Hudson Valley Foie Gras, Arugula, Lady Apple Tart Tatin, Cider Vinegar Gastrique
Grand Maison Monbazillac, Southwest France, 2005
The foie course was a nice contrast to the complex course before it, and a small riff on traditional accompaniments. The tatin was great, and fried fine julienne of carrot added a nice texture counterpoitn to an otherwise soft dish.

Veal Sweetbreads, Swiss Chard, Braised Artichokes, Madeira Sauce
Louis Latour Marsannay, Burgundy, France, 2006
Gosh, I love properly prepared crispy sweetbreads! I don’t use them often, so it’s a rare treat to eat them. I speculated last night that sometimes I love crispy sweetbreads as much – or more – than foie. Wendy, Steven, and Sean (maitre’d) disagreed with me. I contend that it was speculation only, made in the heat of the moment… But the substantial, meaty flavor of sweetbreads satisfies in a different, equally pleasurable, way than foie gras.

Jamison Farms Rack of Lamb, Caramelized Brussels Sprouts, Lamb Sausage, and Polenta Fries
Chateau Cantenac, St. Emilion, Bordeaux, France, 2006
The lamb was delivered en cloche and presented dramatically. It was cooked to a perfect mid-rare. The caramelized brussels sprouts lent a touch of bitter coutnerpoint to the flavor of the lamb. I think the dish would have been well-served to be sauced tableside with the lamb demi, but that’s a minor point with an otherwise excellent course.

Duet of Frozen Passion Fruit Souffle and Warm Chocolate Flourless Cake, Pineapple Confit, Candied Currants
Cockburn’s 10-year Tawny Port
Nicely presented on “Happy Anniversary” (spelled correctly, Wendy noted) plates. As soon as the server left, I swapped my chocolate cake for Wendy’s passion fruit mousse. The candied currants were terrific.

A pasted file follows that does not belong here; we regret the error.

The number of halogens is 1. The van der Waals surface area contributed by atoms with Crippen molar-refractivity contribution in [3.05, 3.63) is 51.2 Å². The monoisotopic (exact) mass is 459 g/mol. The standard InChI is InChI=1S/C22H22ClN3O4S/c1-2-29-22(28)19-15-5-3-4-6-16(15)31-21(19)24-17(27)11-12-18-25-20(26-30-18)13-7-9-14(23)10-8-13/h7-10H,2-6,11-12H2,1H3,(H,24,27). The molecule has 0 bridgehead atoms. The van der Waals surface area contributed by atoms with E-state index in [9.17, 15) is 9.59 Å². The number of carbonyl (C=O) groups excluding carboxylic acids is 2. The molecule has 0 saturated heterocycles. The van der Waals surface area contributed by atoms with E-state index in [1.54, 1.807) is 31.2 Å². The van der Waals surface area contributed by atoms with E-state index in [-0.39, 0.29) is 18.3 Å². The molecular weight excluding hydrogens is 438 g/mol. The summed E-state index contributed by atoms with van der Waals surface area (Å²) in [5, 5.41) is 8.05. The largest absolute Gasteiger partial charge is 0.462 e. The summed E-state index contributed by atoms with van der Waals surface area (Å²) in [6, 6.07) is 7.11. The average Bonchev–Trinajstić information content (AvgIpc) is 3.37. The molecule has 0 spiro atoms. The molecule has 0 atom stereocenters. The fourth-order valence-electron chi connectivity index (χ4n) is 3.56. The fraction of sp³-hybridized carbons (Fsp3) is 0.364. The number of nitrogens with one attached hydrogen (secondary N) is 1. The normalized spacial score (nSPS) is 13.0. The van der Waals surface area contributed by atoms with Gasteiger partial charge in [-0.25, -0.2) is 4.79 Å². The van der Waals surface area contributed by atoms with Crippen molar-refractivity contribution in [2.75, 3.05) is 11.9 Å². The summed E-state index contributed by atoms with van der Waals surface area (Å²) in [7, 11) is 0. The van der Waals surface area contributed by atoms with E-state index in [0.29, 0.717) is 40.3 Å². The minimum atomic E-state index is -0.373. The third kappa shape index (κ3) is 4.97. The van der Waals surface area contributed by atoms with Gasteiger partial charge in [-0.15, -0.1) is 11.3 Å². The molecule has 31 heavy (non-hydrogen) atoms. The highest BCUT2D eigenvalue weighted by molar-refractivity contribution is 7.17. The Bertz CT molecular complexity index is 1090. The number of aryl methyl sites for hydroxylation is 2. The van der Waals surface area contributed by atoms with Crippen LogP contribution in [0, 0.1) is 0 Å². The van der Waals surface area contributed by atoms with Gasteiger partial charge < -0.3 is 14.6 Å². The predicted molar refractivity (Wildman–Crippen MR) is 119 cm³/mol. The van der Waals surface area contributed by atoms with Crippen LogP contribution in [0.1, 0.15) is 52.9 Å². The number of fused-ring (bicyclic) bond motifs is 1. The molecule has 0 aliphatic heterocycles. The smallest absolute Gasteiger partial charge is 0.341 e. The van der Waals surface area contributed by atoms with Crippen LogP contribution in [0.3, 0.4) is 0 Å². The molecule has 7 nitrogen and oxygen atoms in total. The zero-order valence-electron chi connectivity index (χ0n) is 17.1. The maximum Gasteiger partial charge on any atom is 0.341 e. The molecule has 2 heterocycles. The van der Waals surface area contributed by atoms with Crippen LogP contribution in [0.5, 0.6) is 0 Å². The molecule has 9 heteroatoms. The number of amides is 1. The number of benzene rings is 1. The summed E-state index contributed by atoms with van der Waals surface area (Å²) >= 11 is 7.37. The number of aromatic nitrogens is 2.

Next, just to guild the lily, Steven delivered mignardise and espresso (“it’s only got one shot in it”, he said when I worried aloud about caffeine so late) to finish the experience.

It was a memorable anniversary celebration!

Some after-the-fact tidbits:

  • We’re both feeling better. Not quite 100%, but considerably better than a few days ago.
  • My friend Tuck was quick to point out that the food poisoning occurred at the end of 2009, and not in 2010, and therefore should not be interpreted as a bad omen for the new year.
  • The caffeine (“only one shot”, Steven said) did it’s job… I was out of bed and awake until after 3am, and lay in bed until 4am before falling asleep. Thanks, Steven! (Just you wait until we cook together, my friend. I’m going to break all your sauces as payback! 🙂  )
  • The …strangeness… of discussing fecal smears and foie gras in the same article is not lost on me!
  • The good news is that, owing to my unexpected inability to sleep last night, my SageTV server configuration is much further along than anticipated. But that’s for another article…

It’s been a …start… to 2010. We’re interested to see where this year will take us!